Israel still restricts cement and steel imports for fear Hamas could divert them to build fortifications and rockets. Exports are limited to seasonal shipments of strawberries and cut flowers because Israel fears militants could try to smuggle out bombs.
Some of the tunnel operators, meanwhile, have tried to find new markets by smuggling in the opposite direction -- from Gaza to Egypt. But it's risky.
Salem said he recently shipped scrap metal to Egypt, but that Egyptian border police discovered and blew up his tunnel exit on the Egyptian side after two shipments.
He said other tunnel operators have sent chicken and eggs to Egypt, but he doesn't know if they plan to continue.
"Life is very difficult and our work faces many risks and obstacles," he said. "Hamas inspects our shipments and tunnels because they fear drug trafficking. The Egyptian security has set up many roadblocks on side roads."
In the end, the laws of supply and demand have proved more effective than years of Israeli air raids or the underground steel wall Egypt built along much of the 12-mile (20-kilometer) border.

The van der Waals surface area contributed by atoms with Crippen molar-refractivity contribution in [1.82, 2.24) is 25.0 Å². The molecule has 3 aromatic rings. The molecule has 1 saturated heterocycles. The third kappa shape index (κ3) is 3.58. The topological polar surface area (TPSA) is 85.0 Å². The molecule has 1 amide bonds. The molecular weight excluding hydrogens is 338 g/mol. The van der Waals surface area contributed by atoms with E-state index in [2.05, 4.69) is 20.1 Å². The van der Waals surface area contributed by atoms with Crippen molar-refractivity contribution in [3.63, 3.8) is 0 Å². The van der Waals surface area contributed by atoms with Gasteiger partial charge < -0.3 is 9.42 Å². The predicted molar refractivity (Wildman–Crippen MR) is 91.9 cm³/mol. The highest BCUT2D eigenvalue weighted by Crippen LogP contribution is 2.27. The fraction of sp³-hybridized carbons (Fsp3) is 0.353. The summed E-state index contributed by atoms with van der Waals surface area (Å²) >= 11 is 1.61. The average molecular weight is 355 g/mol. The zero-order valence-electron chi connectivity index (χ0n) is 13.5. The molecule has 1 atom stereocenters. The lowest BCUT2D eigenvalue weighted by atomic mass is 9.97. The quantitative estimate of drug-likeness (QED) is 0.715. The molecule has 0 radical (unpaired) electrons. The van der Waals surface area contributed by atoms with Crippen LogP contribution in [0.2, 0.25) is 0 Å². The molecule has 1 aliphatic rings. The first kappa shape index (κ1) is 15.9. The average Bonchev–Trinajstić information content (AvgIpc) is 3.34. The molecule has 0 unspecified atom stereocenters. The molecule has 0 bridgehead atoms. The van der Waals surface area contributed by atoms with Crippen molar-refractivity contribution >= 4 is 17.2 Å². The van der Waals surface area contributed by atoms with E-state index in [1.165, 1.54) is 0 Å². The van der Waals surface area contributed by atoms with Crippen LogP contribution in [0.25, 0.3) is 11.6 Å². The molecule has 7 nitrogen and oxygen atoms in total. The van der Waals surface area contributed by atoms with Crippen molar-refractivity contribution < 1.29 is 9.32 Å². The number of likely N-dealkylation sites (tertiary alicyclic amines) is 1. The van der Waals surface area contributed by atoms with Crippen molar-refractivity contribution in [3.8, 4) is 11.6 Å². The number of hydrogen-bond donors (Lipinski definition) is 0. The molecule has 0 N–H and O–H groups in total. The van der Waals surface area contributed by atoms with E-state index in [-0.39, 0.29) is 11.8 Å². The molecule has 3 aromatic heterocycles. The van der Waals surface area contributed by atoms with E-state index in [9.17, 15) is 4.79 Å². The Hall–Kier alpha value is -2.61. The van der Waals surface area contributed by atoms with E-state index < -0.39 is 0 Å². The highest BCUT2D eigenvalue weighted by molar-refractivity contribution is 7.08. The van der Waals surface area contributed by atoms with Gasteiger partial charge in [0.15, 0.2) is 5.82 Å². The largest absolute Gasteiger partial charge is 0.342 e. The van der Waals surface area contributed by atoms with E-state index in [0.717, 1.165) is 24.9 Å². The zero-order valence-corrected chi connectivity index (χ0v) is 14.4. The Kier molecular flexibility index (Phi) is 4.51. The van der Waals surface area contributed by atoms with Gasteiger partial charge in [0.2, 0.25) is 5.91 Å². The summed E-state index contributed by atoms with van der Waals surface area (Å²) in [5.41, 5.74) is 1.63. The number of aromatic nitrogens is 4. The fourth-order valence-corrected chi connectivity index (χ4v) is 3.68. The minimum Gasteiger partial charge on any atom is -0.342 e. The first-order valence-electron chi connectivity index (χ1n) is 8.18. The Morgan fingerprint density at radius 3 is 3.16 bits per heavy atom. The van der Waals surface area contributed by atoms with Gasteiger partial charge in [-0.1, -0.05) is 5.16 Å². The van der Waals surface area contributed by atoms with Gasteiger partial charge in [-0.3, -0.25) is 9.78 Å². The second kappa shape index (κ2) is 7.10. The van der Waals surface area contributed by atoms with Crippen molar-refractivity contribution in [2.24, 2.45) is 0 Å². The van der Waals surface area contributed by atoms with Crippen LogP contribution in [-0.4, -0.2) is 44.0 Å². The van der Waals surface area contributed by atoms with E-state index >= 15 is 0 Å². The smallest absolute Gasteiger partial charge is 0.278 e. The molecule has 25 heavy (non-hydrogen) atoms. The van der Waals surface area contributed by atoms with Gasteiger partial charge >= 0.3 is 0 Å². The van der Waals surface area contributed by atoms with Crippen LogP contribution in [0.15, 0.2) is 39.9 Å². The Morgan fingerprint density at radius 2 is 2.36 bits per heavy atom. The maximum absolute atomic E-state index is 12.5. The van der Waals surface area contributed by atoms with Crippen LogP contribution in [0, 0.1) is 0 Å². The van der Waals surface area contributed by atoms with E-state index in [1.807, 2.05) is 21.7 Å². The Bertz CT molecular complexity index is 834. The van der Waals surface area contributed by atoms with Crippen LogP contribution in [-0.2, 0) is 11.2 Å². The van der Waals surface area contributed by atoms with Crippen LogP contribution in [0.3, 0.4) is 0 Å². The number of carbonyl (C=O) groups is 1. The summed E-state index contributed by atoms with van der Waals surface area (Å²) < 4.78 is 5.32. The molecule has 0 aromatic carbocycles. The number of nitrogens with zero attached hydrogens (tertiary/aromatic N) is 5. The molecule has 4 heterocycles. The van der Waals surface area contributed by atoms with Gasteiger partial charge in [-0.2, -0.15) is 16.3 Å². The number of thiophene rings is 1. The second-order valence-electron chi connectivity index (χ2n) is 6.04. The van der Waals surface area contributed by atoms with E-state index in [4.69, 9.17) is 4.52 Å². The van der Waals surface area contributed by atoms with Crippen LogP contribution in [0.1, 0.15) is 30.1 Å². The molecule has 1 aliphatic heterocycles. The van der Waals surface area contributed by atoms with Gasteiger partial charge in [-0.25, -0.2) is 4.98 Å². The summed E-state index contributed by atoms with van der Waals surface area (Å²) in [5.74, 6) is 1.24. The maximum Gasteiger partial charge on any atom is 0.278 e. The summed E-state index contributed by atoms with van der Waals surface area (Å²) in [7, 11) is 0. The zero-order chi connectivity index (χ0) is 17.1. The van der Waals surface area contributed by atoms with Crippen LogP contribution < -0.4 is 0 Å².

Salem said he now makes only about $15,000 a month, a fraction of the up to $30,000 a day he earned before.
In the meantime, Salem and his remaining fellow smugglers try to fill the gaps in the market. This includes exotic pets such as monkeys and baby crocodiles, but also fuel, cement and steel for construction.
For the upcoming Muslim holiday of Eid al-Adha, or the "Feast of Sacrifice," smugglers have started bringing in sheep and cows for slaughter, to supplement what's coming in from Israel, where bottlenecks at the only cargo crossing mean supply hasn't kept up with demand. Last week, smugglers hoisted calves up by ropes through a tunnel shaft.
Saleh, the tunnel worker, was trying to be philosophical about the downturn. "We were the lords of Gaza for three years, but as people say, 'Nothing lasts forever,"' he said.